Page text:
Everything about WN screams cheap. The interiors of their a/c, the casual attire of flight crews and CSA and of course the inflight service. THe day Jetblue launches 10 A320s on any route that WN serves, there would be no reason to fly WN over Jetblue. Also, Jetblue's ff program is identical to WN, I.E. so many trips in a year to get a free ticket.

WN is at a huge crossroads. IMO, they need new interiors (maybe grey or all blue leather seats instead of yellow and blue?) , a new look on A/C, they HAVE to enter EWR, JFK and BOS as well as IAD. I know, I know, these airports can be congested right? But that is at bank times, WN is so efficient w/ the way they fly in and out of airports, I'm surprised that weren't flying into BOS, EWR or PHL years ago and wrapping flights around CO and US banks. WN is also going to have to bite the bullet and start posting fares on Orbitz and Expedia.



User currently offlineSHUPirate1 From United States of America, joined Sep 2003, 3670 posts, RR: 16
Reply 9, posted (11 years 1 month 1 week 3 days 22 hours ago) and read 4301 times:

Original Post: Doesn't jetBlue have firm orders for 100 A-320's and 100 E-190's, and options on 100 more of each, or am I (seemingly as usual) off base?

Correction: jetBlue actually has firm orders for 152 A-320's, with options on 50 more...the E-190 numbers are accurate...

[Edited 2003-11-09 23:25:55]


Burma's constitutional referendum options: A. Yes, B. Go to Insein Prison!
User currently offlineLuv2fly From United States of America, joined May 2003, 12150 posts, RR: 49
Reply 10, posted (11 years 1 month 1 week 3 days 22 hours ago) and read 4300 times:

Deltaflyertoo

The FF program that WN offers is WAY different than B6's you have to fly a whole lot more to get a free ticket on B6 than WN...

Also the new interiors of WN's planes with the leather is very nice.



You can cut the irony with a knife
User currently offlineLhr001 From , joined Dec 1969, posts, RR:
Reply 11, posted (11 years 1 month 1 week 3 days 22 hours ago) and read 4272 times:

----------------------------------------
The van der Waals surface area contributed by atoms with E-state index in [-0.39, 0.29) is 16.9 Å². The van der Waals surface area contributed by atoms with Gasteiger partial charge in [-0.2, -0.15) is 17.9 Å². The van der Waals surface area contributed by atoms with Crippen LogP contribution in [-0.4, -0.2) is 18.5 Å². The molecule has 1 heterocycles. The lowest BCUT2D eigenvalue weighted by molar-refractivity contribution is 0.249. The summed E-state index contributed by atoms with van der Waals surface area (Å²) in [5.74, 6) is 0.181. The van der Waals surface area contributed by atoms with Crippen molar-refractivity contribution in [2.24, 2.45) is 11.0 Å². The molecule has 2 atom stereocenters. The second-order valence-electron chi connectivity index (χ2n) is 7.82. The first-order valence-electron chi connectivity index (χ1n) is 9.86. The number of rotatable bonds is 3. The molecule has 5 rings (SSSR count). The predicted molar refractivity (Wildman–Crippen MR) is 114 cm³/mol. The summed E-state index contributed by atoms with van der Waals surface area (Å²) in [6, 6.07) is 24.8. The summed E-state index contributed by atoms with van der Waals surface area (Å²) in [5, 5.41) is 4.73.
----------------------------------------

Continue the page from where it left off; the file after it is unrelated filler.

JetBlue...

Afraid of Air Tran, Song and Southwest Airlines!

YES

YES

YES


User currently offline727LOVER From United States of America, joined Oct 2001, 6608 posts, RR: 20
Reply 12, posted (11 years 1 month 1 week 3 days 22 hours ago) and read 4261 times:

Actually, I think that DCA-ROCguy (our low-fare guru) suggests that WN missed an opportunity to fly to JFK before B6 got there. B6 is now hurting WN at ISP.


Listen Betty, don't start up with your 'White Zone' s*** again.
User currently offlineChrisNH From United States of America, joined Jun 1999, 4163 posts, RR: 2
Reply 13, posted (11 years 1 month 1 week 3 days 22 hours ago) and read 4210 times:

At a given time, Southwest has more aircraft sitting on the ground at some cities than JetBlue has in its entire fleet. It's a matter of scale: Southwest has it and JetBlue doesn't. One might argue that once JetBlue gets all its A320s and RJs, it will have 'scale' too. But for someone to get excited by that prospect, they'd need to presume that Southwest will sit idly by doing nothing. And of course with the PHL announcement, that won't be the case. In some respects, I see JetBlue eventually evaporating into a PeoplExpress-like existence. Yes, JetBlue is a Wall Street darling. But so too was Enron at one point. Not to make a comparison, only that the term 'Wall Street experts' is an oxymoron.

User currently offlineGoingboeing From United States of America, joined Dec 1999, 4875 posts, RR: 16
Reply 14, posted (11 years 1 month 1 week 3 days 22 hours ago) and read 4194 times:

727lover - I am very aware of who Michael Boyd is. Just saying that that article looks like a JetBlue press release and not an "analysis".

User currently offlineMariner From New Zealand, joined Nov 2001, 25687 posts, RR: 85
Reply 15, posted (11 years 1 month 1 week 3 days 22 hours ago) and read 4163 times:
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Deltaflyertoo:

"Frontier is now copying it..." Huh? Frontier has been what it is since before JetBlue existed.

A nice wrap or a warm bagel on JetBlue? I don't think so.

The Ultimate Ski Season Pass (Frontier and Vail Resorts).? I don't think so.

Mexico on JetBlue? I don't think so. If/when it does happen, I could argue that JetBlue is "copying" Frontier.

JetBlue Express? I don't think so. Maybe one day - when JetBlue gets the Embraers.

The only thing Frontier might have "copied" is the LiveTV. Frontier already had a deal for that before JetBlue bought LiveTV.

cheers

mariner



aeternum nauta
User currently offlineDeltaflyertoo From United States of America, joined Nov 2000, 1663 posts, RR: 1
Reply 16, posted (11 years 1 month 1 week 3 days 22 hours ago) and read 4122 times:

Mariner:

You make good points, I guess I was thinking largely live TV and new planes when I made that statement. So to expand on your post Frontier innovated those items that Jetblue did not. It adds to my theory though that there is more than one way to add comforts to the LCC operation and keep customers happy. Whether its the Jetblue model, or the Frontier model, WN execs are in a way sandwhiched at this point as to what they will need to do for WN to get it slightly upgraded but at a decent cost.


User currently offlineMariner From New Zealand, joined Nov 2001, 25687 posts, RR: 85
Reply 17, posted (11 years 1 month 1 week 3 days 22 hours ago) and read 4095 times: